Gowdy v. Marine Spill Response Corporation et al

Filing 39

ORDER re: Motion for Summary Judgment(Signed by Judge George C Hanks, Jr) Parties notified.(dperez, 3)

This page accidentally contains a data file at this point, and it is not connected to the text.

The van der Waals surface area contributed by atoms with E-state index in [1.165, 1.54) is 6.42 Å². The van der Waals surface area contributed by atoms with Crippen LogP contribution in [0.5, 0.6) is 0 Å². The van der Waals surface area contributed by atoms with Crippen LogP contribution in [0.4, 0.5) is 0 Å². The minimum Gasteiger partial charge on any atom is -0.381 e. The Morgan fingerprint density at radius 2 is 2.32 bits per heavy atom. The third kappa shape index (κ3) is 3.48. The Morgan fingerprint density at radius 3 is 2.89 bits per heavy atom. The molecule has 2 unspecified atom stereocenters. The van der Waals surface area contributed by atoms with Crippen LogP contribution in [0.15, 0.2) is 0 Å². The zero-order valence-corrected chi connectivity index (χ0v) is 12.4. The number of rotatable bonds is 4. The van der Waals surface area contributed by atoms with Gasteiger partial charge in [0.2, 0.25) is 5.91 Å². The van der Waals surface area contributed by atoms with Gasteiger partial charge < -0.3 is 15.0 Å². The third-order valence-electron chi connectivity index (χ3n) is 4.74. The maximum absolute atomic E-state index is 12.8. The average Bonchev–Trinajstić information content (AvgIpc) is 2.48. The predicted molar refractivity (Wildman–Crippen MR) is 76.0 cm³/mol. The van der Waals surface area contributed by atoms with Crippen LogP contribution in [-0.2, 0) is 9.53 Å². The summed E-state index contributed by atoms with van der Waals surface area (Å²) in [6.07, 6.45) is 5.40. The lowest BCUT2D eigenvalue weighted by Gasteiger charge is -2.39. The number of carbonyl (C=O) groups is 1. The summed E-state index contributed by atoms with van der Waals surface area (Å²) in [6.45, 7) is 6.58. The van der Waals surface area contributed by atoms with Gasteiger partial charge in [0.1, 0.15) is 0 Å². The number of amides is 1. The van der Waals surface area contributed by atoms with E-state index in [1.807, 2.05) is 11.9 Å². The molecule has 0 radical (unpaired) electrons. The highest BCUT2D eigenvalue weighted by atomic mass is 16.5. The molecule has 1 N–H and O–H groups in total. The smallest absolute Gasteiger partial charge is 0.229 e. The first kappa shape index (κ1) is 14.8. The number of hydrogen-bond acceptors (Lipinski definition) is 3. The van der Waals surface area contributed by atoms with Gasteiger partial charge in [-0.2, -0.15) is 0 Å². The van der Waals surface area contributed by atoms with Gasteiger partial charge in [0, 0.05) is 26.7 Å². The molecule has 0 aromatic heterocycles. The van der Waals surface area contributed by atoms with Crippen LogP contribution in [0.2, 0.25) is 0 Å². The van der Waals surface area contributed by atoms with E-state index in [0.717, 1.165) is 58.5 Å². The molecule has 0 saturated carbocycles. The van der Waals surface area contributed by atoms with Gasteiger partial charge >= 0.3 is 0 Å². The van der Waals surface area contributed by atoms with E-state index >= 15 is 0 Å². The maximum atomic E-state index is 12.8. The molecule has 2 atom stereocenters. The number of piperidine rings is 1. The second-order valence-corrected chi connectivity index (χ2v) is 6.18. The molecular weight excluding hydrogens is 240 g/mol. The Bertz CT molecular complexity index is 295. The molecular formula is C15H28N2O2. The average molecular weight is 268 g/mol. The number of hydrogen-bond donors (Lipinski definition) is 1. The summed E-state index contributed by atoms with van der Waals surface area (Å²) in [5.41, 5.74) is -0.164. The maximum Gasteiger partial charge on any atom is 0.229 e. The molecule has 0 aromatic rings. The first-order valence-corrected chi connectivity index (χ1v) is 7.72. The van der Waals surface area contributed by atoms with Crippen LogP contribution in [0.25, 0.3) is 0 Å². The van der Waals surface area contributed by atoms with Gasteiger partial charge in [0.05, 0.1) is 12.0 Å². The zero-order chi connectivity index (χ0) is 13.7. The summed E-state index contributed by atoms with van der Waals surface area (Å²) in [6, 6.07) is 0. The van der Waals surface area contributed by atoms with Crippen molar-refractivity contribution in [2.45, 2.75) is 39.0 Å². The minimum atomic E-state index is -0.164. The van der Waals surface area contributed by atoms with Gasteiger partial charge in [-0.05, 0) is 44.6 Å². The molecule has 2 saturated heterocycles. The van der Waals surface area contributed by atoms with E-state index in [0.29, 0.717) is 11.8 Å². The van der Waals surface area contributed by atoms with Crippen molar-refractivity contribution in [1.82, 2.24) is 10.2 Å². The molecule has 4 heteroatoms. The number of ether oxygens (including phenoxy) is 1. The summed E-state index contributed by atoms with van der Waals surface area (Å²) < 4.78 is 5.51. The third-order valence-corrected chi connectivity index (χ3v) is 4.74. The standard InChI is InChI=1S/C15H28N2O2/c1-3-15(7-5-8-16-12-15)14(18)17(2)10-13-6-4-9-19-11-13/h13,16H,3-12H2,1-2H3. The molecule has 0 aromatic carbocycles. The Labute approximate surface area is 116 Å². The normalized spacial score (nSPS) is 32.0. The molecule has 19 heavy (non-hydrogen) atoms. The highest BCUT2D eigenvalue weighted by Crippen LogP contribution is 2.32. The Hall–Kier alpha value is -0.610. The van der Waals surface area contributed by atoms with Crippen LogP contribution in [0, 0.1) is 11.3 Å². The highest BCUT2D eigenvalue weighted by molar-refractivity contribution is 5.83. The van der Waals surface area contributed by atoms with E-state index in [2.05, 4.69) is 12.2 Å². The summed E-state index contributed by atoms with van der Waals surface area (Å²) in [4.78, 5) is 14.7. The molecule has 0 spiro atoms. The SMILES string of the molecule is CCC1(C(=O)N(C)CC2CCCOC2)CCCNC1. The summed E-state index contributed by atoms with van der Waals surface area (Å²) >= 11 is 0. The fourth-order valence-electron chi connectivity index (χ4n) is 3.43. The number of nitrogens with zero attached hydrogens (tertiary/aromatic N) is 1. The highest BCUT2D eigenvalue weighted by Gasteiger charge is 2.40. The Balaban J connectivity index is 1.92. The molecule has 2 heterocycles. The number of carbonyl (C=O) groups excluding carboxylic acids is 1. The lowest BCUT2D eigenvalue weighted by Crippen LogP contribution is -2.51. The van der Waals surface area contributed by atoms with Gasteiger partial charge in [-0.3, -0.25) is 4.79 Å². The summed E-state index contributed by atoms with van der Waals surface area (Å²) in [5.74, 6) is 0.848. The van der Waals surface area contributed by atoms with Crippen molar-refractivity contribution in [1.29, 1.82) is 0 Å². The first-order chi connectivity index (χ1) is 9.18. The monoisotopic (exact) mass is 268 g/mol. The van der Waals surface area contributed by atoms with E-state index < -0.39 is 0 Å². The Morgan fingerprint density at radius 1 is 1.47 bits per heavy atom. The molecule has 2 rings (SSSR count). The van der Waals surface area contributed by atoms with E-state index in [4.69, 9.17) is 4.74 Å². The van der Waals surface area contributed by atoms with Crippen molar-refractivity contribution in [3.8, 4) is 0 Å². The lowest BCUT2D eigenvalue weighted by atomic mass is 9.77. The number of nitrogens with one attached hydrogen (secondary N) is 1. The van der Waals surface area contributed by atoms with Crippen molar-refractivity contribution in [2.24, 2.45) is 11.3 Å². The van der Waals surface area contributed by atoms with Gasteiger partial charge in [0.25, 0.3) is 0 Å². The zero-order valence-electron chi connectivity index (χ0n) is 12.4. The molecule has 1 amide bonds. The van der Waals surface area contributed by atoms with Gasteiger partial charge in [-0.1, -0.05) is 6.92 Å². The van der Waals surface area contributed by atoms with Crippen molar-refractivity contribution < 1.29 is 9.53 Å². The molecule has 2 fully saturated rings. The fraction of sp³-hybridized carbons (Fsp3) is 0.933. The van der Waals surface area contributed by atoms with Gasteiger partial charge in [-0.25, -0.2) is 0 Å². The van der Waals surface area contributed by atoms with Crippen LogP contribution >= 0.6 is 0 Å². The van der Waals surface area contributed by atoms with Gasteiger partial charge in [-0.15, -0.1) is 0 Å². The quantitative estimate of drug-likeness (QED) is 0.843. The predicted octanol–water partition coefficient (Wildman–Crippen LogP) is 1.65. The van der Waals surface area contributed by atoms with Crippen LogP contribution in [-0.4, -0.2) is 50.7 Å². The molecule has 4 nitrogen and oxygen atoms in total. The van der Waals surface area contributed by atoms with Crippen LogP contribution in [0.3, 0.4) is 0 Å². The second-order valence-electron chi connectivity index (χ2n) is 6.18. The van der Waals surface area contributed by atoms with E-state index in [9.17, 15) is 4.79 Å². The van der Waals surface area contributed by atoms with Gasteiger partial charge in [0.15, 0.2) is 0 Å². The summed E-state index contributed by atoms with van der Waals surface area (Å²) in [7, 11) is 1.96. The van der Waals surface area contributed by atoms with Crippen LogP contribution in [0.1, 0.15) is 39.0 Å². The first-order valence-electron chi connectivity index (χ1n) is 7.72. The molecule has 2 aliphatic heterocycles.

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United States District Court Southern District of Texas ENTERED UNITED STATES DISTRICT COURT SOUTHERN DISTRICT OF TEXAS GALVESTON DIVISION JAMES E. GOWDY, Plaintiff, VS. MARINE SPILL RESPONSE CORPORATION, et al, Defendants. § § § § § § § § § October 27, 2017 David J. Bradley, Clerk CIVIL ACTION NO. 3:16-CV-169 ORDER Plaintiff, James Gowdy, has sued Marine Spill Response Corporation alleging that he injured his left foot while he was working as a temporary worker aboard the NEW JERSEY RESPONDER in August 2013. When this lawsuit was filed on June 29, 2016, Gowdy was represented by counsel. His counsel withdrew shortly thereafter, and Gowdy has appeared pro se for the majority of this lawsuit. APPLICABLE LAW The Jones Act creates a cause of action for a seaman who is injured in the course of employment due to the negligence of his employer. 46 U.S.C. § 30103. “A seaman is entitled to recovery under the Jones Act, therefore, if his employer's negligence is the cause, in whole or in part, of his injury.” Gautreaux v. Scurlock Marine, Inc., 107 F.3d 331, 335 (5th Cir.1997).1 A Jones Act employer is held to the duty of care required 1 Of course, not every “maritime worker on a ship at sea ... is automatically a member of the crew of the vessel within the meaning of the statutory terms.” Chandris, Inc. v. Latis, 515 U.S. 347, 363, 115 S.Ct. 2172, 132 L.Ed.2d 314 (1995). To qualify as a seaman, a party must show: (1) that the employee's duties contributed to the function of a navigable vessel; and (2) a 1/5 under ordinary negligence law. Id. at 339. However, “[a] defendant must bear the responsibility for any negligence, however slight, that played a part in producing the plaintiff‟s injury.” In re Cooper/T. Smith, 929 F.2d 1073, 1076 (5th Cir. 1991). Nonetheless, there must still be some evidence that an act or omission by the defendant caused the harm alleged. “Although in Jones Act cases a „jury is entitled to make permissible inferences from unexplained events,‟ summary judgment is nevertheless warranted when there is a complete absence of proof of an essential element of the nonmoving party‟s case.” Id. at 1077 (5th Cir. 1991). In contrast, a claim for unseaworthiness requires proof of proximate cause. Brister v. A.W.I., Inc., 946 F.2d 350, 355 (5th Cir. 1991). Plaintiff must show that the “unseaworthy condition played a substantial part in bringing about or actually causing the injury and that the injury was either a direct result or a reasonably probable consequence of the unseaworthiness.” Id. at 1354. An unseaworthiness claim may only be brought by a vessel‟s crew member who was injured on the vessel. Speer v. Taira Lynn Marine, Ltd., Inc., 116 F. Supp. 2d 826, 829, 830 (S.D. Tex. 2000). As other courts have noted, if a plaintiff‟s Jones Act claim fails, “so does his claim for unseaworthiness under general maritime law.” Johnson v. Horizon Offshore Contractors, Inc., CIV.A. 06-10689, 2008 WL 916256, at *6 (E.D. La. Mar. 31, 2008). connection to the vessel in navigation (or to an identifiable group of vessels) that was substantial in terms of both its duration and nature. Id. at 368. This test is meant to “separate the sea-based maritime employees who are entitled to Jones Act protection from those land based workers who have only a transitory or sporadic connection to a vessel in navigation, and therefore whose employment does not regularly expose them to the perils of the sea. Id. 2/5 ANALYSIS Defendant has filed a motion for summary judgment, Dkt. 28, alleging that Gowdy had a pre-existing medical condition, i.e., serious medical complications from diabetes, and that he cannot establish medical causation as a matter of law. In support of its motion for summary judgment, Defendant presented a medical opinion from a biomechanical expert certified in accident reconstruction, who stated that he had reviewed evidence and discovery, including the pleadings, Gowdy‟s statements about the accident, records of Gowdy‟s medical treatment, and photographs of the worksite, and that it was his medical opinion that Gowdy‟s alleged injury to his foot “would not” have occurred from the chain of events that Gowdy described, and the problems Gowdy experienced with his left foot were instead the result of diabetes. Accordingly, Defendant contends that there is no evidence that Gowdy was injured by any acts, omissions, or possible negligence on the part of Defendant. Defendant‟s motion for summary judgment was filed electronically at 1:56 PM on July 31, 2017. Dkt. 28. Three hours later, a “Motion to Oppose Summary Judgment” was entered on the docket of this case by the Clerk‟s Office. Dkt. 29. That document was received by the Clerk‟s Office on July 31, 2017, but it was postmarked on July 29, 2017. Out of an abundance of caution, the Court will consider this filing as Gowdy‟s response to Defendant‟s motion, or alternatively, as a cross-motion for summary judgment. Gowdy challenges the expert opinion that Defendant relies upon, contending the expert must have been misled as to the height at issue and that the expert “had not personally visited the accident site.” Gowdy also submits documents that appear to be summaries from 3/5 recent doctor visits to challenge the expert‟s opinion. However, the Court notes that those summaries are incomplete, they are redacted, and they are unauthenticated and not accompanied by a business records affidavit. Further, these summaries are not accompanied by any expert explanation or opinion, and thus without the required context needed to challenge Defendant‟s expert‟s opinion. Similarly, although Gowdy presents the deposition testimony of one of his treating physicians, in an attempt to contradict the Defendant‟s expert, this testimony is also redacted and, again, lacks sufficient context to challenge Defendant‟s expert‟s opinion. Gowdy does not explain how this testimony contradicts the Defendant‟s expert or how it raises a genuine dispute of material fact as to whether damage to his left foot, if any, was caused by Defendant‟s negligence. Given the facts in this case as presented by the summary judgment evidence, the Court finds that Gowdy has failed to raise a genuine dispute of material fact and that Defendant is entitled to summary judgment in its favor. See, e.g., Johnson v. Horizon Offshore Contractors, Inc., CIV.A. 06-10689, 2008 WL 916256, at *4 (E.D. La. Mar. 31, 2008) (“the medical expert must be able to articulate that there is more than a mere possibility that a causal relationship exists between the defendant's negligence and the injury for which the plaintiff seeks damages.”); Anh Ngoc Vo v. Chevron U.S.A., Inc., No. 12-1341, 2014 WL 3401095, at *2 (E.D. La. July 11, 2014) (citations omitted)(“No medical doctor who has examined Vo has concluded that his neurological conditions were caused by trauma in the allision;” rather, a neurologist and a neurosurgeon opined that Vo‟s condition was incidental to his congenital Chiari Malformation). 4/5 CONCLUSION Accordingly, after a review of the summary judgment evidence, even applying the applicable summary judgment standards and construing Gowdy‟s briefing with some leniency, the Court finds that Gowdy has failed to raise a genuine dispute of material fact on his claims against Defendant, and that summary judgment is therefore appropriate for Defendant. A separate final judgment will be entered. SIGNED at Galveston, Texas, this 27th day of October, 2017. ___________________________________ George C. Hanks Jr. United States District Judge 5/5